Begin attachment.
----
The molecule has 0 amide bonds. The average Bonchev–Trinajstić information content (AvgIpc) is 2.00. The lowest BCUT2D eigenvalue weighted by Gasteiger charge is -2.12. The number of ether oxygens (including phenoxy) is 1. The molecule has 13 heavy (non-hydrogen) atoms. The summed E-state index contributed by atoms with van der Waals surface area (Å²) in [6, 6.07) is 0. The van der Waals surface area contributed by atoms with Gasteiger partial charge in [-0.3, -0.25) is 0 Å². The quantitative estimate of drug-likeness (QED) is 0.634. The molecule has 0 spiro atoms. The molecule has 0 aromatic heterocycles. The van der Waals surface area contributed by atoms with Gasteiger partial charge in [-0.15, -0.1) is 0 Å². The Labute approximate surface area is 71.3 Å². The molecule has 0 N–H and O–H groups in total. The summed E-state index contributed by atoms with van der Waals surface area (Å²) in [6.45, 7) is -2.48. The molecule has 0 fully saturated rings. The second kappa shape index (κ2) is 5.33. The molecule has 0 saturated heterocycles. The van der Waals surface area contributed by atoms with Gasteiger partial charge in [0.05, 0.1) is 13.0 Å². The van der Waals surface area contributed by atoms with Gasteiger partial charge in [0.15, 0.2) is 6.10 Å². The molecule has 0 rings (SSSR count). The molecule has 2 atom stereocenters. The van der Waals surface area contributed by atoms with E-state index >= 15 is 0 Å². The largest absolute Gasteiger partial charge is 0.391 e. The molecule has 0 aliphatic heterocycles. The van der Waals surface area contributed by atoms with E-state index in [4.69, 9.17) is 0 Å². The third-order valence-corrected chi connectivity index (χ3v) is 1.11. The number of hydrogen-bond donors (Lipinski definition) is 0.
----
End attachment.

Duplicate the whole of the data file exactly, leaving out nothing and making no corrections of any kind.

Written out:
The molecule has 0 amide bonds. The average Bonchev–Trinajstić information content (AvgIpc) is 2.00. The lowest BCUT2D eigenvalue weighted by Gasteiger charge is -2.12. The number of ether oxygens (including phenoxy) is 1. The molecule has 13 heavy (non-hydrogen) atoms. The summed E-state index contributed by atoms with van der Waals surface area (Å²) in [6, 6.07) is 0. The van der Waals surface area contributed by atoms with Gasteiger partial charge in [-0.3, -0.25) is 0 Å². The quantitative estimate of drug-likeness (QED) is 0.634. The molecule has 0 spiro atoms. The molecule has 0 aromatic heterocycles. The van der Waals surface area contributed by atoms with Gasteiger partial charge in [-0.15, -0.1) is 0 Å². The Labute approximate surface area is 71.3 Å². The molecule has 0 N–H and O–H groups in total. The summed E-state index contributed by atoms with van der Waals surface area (Å²) in [6.45, 7) is -2.48. The molecule has 0 fully saturated rings. The second kappa shape index (κ2) is 5.33. The molecule has 0 saturated heterocycles. The van der Waals surface area contributed by atoms with Gasteiger partial charge in [0.05, 0.1) is 13.0 Å². The van der Waals surface area contributed by atoms with Gasteiger partial charge in [0.15, 0.2) is 6.10 Å². The molecule has 0 rings (SSSR count). The molecule has 2 atom stereocenters. The van der Waals surface area contributed by atoms with E-state index >= 15 is 0 Å². The largest absolute Gasteiger partial charge is 0.391 e. The molecule has 0 aliphatic heterocycles. The van der Waals surface area contributed by atoms with E-state index in [4.69, 9.17) is 0 Å². The third-order valence-corrected chi connectivity index (χ3v) is 1.11. The number of hydrogen-bond donors (Lipinski definition) is 0.